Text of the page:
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another episcopal fumble on health care reform

By Phil Lawler (bio - articles - email) | Oct 28, 2009

If you read the statement carefully, you'll see that the Louisiana bishops called for a health-care reform package that respects the right to life. But most people don't read statements from the bishops carefully. Most people read about the statements, in newspaper stories with headlines like this one:

Bishops' group supports health reform

The message of that headline is clear and powerful: at a time when pro-life forces are fighting against an unacceptable reform bill, the Louisiana bishops have essentially endorsed it. Moreover this is not just a throwaway statement; the Louisiana bishops have never before taken such a public stand on a piece of federal legislation. So the Louisiana bishops think this is a singularly important bill, and they support it. That's the message of the newspaper story.

True, it's not quite the message of the bishops' statement. You'll notice the first hint of ambiguity creeping in at the 9th paragraph. ("But conference said it only support reforms that: exclude federal funding for abortion…") But not many readers are likely to reach the 9th paragraph.

Should we blame the media, then, for giving a misleading account of the bishops' statement? Only if you're the sort of person who criticizes bees for stinging. The media do what it is in their nature to do. If you don't know their nature, you're responsible for your own ignorance. 

Read the bishops' statement in full-- it's not long-- and ask yourself: As an objective reporter, would you say that their opposition to abortion funding is the main story here? No. The statement was not crafted to emphasize that message.

There was a time, several weeks ago, when this sort of detached, theoretical statement might have made a positive contribution to the public debate. But in any important political debate, there's a point at which the subtle arguments are set aside, and the issue becomes something like a horse race. In the health-care debate, we reached that point at least a month ago. Which side are you on? That's the only question reporters are asking, and no matter how you answer the question, they'll fit that answer into one column or the other: for or against. In that context, there's no doubt where the Lousiana bishops will be placed: they're in the "for" column.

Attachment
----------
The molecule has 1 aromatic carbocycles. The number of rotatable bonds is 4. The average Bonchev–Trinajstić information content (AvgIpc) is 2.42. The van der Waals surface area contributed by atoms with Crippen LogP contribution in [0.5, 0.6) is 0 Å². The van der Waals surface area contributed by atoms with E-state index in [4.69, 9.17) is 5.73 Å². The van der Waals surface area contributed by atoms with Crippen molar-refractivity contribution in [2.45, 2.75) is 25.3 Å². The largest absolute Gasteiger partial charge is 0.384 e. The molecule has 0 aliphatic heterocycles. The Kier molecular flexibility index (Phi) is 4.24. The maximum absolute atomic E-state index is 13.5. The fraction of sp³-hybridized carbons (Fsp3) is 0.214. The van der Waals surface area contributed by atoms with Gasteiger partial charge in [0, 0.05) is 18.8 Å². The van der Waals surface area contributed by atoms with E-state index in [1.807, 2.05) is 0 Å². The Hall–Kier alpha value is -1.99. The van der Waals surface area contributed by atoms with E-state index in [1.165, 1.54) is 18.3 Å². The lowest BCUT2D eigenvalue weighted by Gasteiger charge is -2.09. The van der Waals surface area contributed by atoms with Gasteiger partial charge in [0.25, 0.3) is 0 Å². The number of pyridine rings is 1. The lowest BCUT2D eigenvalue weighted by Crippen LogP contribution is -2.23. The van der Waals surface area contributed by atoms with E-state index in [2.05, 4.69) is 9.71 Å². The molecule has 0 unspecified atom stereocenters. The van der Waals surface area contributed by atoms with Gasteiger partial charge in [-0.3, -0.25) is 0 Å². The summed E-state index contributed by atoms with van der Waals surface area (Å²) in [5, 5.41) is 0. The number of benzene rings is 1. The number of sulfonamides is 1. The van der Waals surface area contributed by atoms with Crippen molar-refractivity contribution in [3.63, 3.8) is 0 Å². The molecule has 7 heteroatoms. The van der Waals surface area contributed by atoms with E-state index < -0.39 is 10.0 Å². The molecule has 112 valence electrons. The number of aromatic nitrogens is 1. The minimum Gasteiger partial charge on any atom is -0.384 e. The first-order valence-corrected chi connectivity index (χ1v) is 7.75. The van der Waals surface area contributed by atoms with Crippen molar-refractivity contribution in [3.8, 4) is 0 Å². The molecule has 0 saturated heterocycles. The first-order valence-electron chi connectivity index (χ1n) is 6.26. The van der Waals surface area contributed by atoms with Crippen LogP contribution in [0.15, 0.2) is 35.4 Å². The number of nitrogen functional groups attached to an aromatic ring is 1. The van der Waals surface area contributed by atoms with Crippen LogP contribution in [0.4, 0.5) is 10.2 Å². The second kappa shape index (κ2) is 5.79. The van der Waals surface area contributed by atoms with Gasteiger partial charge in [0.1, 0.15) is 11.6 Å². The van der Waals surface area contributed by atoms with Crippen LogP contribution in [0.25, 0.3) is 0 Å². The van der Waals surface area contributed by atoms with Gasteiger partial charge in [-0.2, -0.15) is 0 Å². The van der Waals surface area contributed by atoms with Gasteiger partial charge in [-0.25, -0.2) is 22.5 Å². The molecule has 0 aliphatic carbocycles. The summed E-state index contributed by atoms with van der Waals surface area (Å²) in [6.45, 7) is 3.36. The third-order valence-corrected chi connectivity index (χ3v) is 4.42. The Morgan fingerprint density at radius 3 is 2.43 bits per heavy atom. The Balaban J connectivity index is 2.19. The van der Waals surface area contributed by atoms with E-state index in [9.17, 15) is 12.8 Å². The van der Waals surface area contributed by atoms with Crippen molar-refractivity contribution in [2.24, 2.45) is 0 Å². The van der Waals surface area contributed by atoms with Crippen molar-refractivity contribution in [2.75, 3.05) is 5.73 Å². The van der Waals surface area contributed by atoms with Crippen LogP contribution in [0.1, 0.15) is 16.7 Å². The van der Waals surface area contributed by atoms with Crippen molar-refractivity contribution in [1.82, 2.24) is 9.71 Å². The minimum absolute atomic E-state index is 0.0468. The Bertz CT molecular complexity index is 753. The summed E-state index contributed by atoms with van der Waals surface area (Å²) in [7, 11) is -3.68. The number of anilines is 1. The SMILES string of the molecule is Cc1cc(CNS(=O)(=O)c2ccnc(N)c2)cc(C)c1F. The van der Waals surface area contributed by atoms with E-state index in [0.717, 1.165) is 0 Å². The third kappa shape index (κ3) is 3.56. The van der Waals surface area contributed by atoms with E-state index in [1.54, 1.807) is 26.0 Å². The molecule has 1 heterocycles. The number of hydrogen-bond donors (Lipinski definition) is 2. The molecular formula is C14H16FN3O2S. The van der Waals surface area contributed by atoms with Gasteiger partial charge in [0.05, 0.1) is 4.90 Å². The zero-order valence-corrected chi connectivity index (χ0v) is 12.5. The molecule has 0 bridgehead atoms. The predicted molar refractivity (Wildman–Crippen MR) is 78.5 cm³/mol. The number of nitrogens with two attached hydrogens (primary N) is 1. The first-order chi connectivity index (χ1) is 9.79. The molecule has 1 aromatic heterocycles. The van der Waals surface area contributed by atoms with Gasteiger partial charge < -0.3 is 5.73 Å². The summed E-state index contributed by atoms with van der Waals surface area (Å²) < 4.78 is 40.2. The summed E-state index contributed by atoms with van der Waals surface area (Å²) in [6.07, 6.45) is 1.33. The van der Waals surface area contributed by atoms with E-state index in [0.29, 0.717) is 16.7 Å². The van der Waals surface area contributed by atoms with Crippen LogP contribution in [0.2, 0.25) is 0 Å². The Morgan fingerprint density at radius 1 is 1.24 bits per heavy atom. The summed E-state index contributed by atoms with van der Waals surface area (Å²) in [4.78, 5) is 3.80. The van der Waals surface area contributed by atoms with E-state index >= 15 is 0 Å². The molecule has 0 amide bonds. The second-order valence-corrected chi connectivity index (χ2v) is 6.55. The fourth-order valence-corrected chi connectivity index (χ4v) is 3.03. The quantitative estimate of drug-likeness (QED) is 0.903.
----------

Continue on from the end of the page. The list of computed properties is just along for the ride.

If you can't anticipate the likely response to a public statement on a controversial political issue, you have no business issuing such a statement.

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Show 3 Comments? (Hidden)Hide Comments
  • Posted by: Pete - Oct. 29, 2009 12:11 PM ET USA

    When we the bishops learn? First it's the USCCB, then the Health Care Association, individual bishops, groups of bishops, ad infinitum making statements. It appears the most important message is getting your name or your group's name in front of the media! Never mind the message or how your (mis)quoted. The great deafining silence was the time to explain a position rather than waiting until the last minute when action was being forced upon the majority by a radical minority.

  • Posted by: poppop63633971 - Oct. 29, 2009 11:27 AM ET USA

    Mr. michaelrafferty5029: Your response to Mr. Lawler does not allow a response because your statement is murkily unclear.

  • Posted by: michaelrafferty5029 - Oct. 28, 2009 6:24 PM ET USA

    Mr. Lawler, I do believe that you ALWAYS anticipate the likely response to your public statements on controversial political issues. Indeed, I believe that's why you make them.

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